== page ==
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However, if you retire before age 62, there may be limited health insurance options. If your employer doesn’t extend health benefits to its retirees, you’ll have to find an alternative source of health insurance. Premiums for health insurance policies available on the marketplace will likely be costly because rates are based on age and health. 

What are the health insurance options for people who retire at 62?

Before you decide to retire at 62, you should examine your three main health insurance choices:

Use employer-sponsored health insurance

You can continue using employer-sponsored group health insurance in two ways. If your employer offers health insurance for early retirees, you may decide to enroll. If you go this route, know exactly what services are covered and for how long. Or you may decide to join your spouse’s employer-sponsored health plan. This option may be more cost-effective and often offers better coverage.

Purchase an individual health insurance policy

If you don’t have access to a group health plan, you can purchase individual health insurance, but be prepared for sticker shock. The premiums for individual policies are based on your age and your medical history. Insurers may consider you a bad risk and refuse to cover you or only agree if you sign a waiver that excludes coverage for pre-existing health conditions.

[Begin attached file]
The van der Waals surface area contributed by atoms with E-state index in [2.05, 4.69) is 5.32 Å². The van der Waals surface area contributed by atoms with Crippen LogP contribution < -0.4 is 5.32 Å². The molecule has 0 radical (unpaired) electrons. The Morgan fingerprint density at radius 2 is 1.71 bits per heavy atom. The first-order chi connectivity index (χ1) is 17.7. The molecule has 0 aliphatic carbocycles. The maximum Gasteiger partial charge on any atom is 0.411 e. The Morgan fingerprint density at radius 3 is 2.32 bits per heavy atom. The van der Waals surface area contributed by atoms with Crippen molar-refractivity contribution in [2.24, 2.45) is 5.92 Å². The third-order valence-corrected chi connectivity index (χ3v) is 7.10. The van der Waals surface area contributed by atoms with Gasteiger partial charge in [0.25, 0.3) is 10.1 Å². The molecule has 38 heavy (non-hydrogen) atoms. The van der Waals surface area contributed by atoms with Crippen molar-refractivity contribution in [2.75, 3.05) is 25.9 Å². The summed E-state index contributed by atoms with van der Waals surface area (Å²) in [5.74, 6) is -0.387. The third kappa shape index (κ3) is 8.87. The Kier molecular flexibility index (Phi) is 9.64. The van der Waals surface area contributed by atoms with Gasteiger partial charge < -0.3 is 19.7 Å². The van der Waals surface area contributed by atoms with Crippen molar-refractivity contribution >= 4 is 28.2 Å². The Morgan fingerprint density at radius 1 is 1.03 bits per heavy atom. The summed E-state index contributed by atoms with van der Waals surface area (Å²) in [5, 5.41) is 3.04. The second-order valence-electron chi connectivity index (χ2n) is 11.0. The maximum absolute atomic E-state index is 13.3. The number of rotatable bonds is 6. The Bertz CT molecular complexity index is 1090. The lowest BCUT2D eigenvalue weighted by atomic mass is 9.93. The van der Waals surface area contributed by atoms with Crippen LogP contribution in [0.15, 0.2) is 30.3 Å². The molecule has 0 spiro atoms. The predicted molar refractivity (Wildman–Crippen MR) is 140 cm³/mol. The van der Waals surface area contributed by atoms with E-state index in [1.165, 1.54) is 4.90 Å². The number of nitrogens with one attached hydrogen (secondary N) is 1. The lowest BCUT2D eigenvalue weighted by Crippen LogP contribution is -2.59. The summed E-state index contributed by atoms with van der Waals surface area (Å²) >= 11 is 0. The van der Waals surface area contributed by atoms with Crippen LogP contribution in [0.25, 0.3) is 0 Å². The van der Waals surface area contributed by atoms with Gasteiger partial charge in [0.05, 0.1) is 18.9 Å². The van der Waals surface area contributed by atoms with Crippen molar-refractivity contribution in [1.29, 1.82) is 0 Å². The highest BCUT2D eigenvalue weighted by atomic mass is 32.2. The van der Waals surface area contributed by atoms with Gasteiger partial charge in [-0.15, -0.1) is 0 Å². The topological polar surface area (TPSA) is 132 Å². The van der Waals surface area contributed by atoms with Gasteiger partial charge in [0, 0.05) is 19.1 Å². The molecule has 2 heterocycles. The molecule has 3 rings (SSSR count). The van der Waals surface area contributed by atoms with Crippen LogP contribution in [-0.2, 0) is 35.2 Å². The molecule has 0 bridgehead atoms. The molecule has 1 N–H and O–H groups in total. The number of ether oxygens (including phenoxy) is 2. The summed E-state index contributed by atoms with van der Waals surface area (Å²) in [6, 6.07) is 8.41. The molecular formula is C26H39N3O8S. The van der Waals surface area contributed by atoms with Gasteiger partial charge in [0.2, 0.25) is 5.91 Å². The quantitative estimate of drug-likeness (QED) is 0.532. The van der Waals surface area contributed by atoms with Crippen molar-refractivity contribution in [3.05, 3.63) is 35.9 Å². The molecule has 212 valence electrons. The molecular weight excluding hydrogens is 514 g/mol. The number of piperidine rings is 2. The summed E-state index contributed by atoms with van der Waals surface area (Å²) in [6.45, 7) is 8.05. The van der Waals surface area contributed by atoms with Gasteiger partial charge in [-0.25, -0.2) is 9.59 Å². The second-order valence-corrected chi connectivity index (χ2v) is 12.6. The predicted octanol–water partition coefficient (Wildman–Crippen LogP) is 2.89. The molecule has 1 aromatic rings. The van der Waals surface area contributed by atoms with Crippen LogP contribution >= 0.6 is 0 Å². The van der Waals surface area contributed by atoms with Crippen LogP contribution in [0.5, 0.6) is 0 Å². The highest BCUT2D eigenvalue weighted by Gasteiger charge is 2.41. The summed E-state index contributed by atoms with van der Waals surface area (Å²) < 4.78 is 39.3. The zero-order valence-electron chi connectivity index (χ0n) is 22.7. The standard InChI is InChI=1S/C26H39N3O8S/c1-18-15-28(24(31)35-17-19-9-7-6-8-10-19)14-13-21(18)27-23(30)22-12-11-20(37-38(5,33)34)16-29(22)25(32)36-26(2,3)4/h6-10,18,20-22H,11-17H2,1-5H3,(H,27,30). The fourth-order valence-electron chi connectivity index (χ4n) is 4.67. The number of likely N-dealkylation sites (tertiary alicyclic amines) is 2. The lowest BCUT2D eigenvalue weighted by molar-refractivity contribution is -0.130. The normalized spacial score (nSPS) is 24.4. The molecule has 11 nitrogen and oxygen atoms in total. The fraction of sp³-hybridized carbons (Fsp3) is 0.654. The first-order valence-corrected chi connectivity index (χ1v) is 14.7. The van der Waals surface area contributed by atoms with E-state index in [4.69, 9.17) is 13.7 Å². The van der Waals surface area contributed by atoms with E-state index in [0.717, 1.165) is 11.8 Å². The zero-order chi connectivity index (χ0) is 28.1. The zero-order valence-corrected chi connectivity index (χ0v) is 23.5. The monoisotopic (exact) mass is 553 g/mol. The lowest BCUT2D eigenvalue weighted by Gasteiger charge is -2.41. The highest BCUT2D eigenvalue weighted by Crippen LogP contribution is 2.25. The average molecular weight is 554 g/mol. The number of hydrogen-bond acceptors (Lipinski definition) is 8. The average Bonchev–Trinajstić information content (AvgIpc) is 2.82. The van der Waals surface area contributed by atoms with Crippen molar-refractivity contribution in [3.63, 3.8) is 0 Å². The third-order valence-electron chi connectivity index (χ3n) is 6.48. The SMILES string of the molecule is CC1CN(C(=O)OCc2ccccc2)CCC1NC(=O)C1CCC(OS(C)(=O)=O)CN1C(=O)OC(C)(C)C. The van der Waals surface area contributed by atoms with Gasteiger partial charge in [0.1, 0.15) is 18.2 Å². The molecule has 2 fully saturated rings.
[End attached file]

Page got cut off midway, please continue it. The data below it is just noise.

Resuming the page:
Elect coverage under COBRA

Another option as an early retiree is to purchase coverage under COBRA, the Consolidated Omnibus Budget Reconciliation Act. Under COBRA, if you work in a company with 20 or more employees and have group health insurance through that employer, you can continue your health benefits for 18 months after retirement. It won’t be cheap, but it may be cheaper than buying individual health insurance. 

Can I get Obamacare if I retire at 62?

If you retire at age 62, you may be eligible for health insurance coverage through the Affordable Care Act (ACA), also known as Obamacare. The ACA provides health insurance options for individuals who do not have access to employer-sponsored coverage. 

The ACA’s Open Enrollment Period typically occurs each year from November 1st to December 15th. If you retire outside of this period, you may be eligible for a Special Enrollment Period, which allows you to enroll in a Marketplace plan within a specific timeframe after experiencing a qualifying life event, such as retirement.

The bottom line

If you’re considering early retirement, understand the health insurance options. Since your employer won’t be paying a majority of your monthly premiums anymore, it’s important to find a plan that suits both your healthcare needs and your budget. You might be eligible for affordable health insurance through the ACA marketplace. Another possibility is being added to your spouse’s employer-sponsored plan.


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Shivani Gite
Contributing Writer


Shivani Gite is a personal finance and insurance writer with a degree in journalism and mass communication. She is passionate about making insurance topics easy to understand for people and helping them make better financial decisions.